A number of drivers had also entered the Iberia Trophy race and took part in the qualifying heats and probably wished they hadn’t. Disaster befell James Hunt who blew up his third engine of the meeting and with no more spares he had to withdraw from the race, David Purley took his place. Roger Williamson broke a piston but a frantic engine change saw him ready for the race. Torsten Palm blew his clutch and there was insufficient time to replace it, Alan McCully was in trouble with his engine cutting out, it could only be cured by running his Brabham with full tanks.
The obvious plan for the two Alpines was to try and work together and pull away from the rest unfortunately any such plan went out of the window at the chicane on lap 1 when Jabouille in fourth place tried to outbrake everyone. The Alpine ended up in the escape road and by the time Jabouille had regained the track he was last. This left Depailler, who had outbraked Williamson into the chicane, in first place from the March with Lafosse in third, next came Andersson from Maskell, McGuire, Migault, Coulon, Purley, Rousselot, Jones, Bisignano, Mass, Möhr, Hull, Thompson and Bond. Out almost immediately was German “B” runner Somner who holed the radiator on his March after a spin at Village.
By lap 3 it was Depailler from Williamson, Lafosse and Maskell then a small gap to Andersson, McGuire, Migault, Purley, Coulon, Rousselot, Mass, Jones, Bisignano and Hull. The latter two were out soon after when Bisignano spun at the chicane and Hull couldn’t avoid him, Hull retired with a broken upright and Bisignano a lap later with a holed radiator. Behind the leading runners it was Thompson, Möhr, Jonsson, McCully, Bond and Muir, then there was a big gap to Werner, Deutsch and Sutcliffe followed by a fast recovering Jabouille. The rest were now some distance back.
On lap 4 Williamson and Rousselot got themselves in a bit of a tangle at the chicane which allowed Depailler to get a lead which he gradually increased as the others lost his tow. Next retirement was McCully with several problems and Mass lost a lap after having a flat tyre replaced on lap 6. Depailler continued to increase his lead and by lap 10 it was out to 6 seconds but behind him there was a nine car fight for second between Purley, Lafosse, Rousselot, Andersson, Maskell, Williamson, McGuire, Coulon and Migault. Further back Sutcliffe and Jabouille had got together and were towing each other forward at a great rate, Purley inadvertently joined them when a huge spin at Church dropped him back from the leaders.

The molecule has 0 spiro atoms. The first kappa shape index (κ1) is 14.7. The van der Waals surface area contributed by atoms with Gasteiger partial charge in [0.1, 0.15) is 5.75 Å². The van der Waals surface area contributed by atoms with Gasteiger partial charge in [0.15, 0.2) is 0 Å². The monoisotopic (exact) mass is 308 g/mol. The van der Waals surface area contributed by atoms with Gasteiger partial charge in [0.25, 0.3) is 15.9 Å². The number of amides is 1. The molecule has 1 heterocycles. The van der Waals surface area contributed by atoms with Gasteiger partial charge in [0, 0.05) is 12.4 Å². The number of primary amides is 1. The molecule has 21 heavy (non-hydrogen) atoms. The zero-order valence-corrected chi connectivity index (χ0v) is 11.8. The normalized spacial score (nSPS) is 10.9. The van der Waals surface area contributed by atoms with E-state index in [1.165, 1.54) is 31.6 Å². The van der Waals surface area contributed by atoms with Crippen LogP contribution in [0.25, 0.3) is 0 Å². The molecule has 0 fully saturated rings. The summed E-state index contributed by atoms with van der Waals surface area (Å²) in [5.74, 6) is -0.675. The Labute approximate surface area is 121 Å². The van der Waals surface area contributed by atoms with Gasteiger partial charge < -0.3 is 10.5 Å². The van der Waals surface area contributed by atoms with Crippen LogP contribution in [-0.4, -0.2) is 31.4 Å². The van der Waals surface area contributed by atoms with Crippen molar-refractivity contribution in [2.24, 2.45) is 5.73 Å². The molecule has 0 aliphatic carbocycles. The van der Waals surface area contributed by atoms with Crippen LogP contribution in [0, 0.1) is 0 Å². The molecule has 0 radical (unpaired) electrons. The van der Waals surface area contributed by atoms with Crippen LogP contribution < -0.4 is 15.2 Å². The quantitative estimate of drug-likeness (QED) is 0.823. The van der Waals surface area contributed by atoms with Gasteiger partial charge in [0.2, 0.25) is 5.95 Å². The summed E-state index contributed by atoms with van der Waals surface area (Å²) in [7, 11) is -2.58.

Up at the front Depailler’s lead was shrinking, partly due to the Frenchman being delayed by lapping backmarkers but also because the group behind were beginning to concentrate more on catching up than fighting amongst themselves. Lap 20 and Depailler’s lead was down to three seconds and he was being hotly pursued by Rousselot, Coulon, Maskell, Migault and Andersson. Williamson was beginning to fall away with a down on power engine, McGuire was just behind the March, next up were Jabouille, Purley and Lafosse. Möhr was a retirement at this point with a very smoky engine.
Depailler was getting more and more delayed by the backmarkers and on lap 27 Rousselot outbraked Depailler into the chicane whilst Coulon and Maskell tried to get by as well. Behind them Andersson, Williamson, McGuire and Migault were fighting just as hard but then McGuire lost it at Church and was out on lap 30 as was Purley with engine problems. Unfortunately the lapped Mass got involved with the leaders allowing Rousselot and Depailler to get away from Coulon and Maskell. Rousselot seemed to have the edge over Depailler in the braking department and he held on through the chicane on the last lap to beat the Martini by 0.2 seconds, Maskell outbraked Migault into Club and took third place to stop a French clean sweep. Fifth was an almighty battle between four cars, Andersson lead into the chicane but went sideways pushing Williamson out onto the concrete and grass, nothing daunted the Brit kept his foot hard down and came out ahead of Migault, Andersson managed to recover to finish seventh whilst Jabouille trying to get past everyone launched the Alpine over the kerbs and into the air, after touching down again he finished eighth.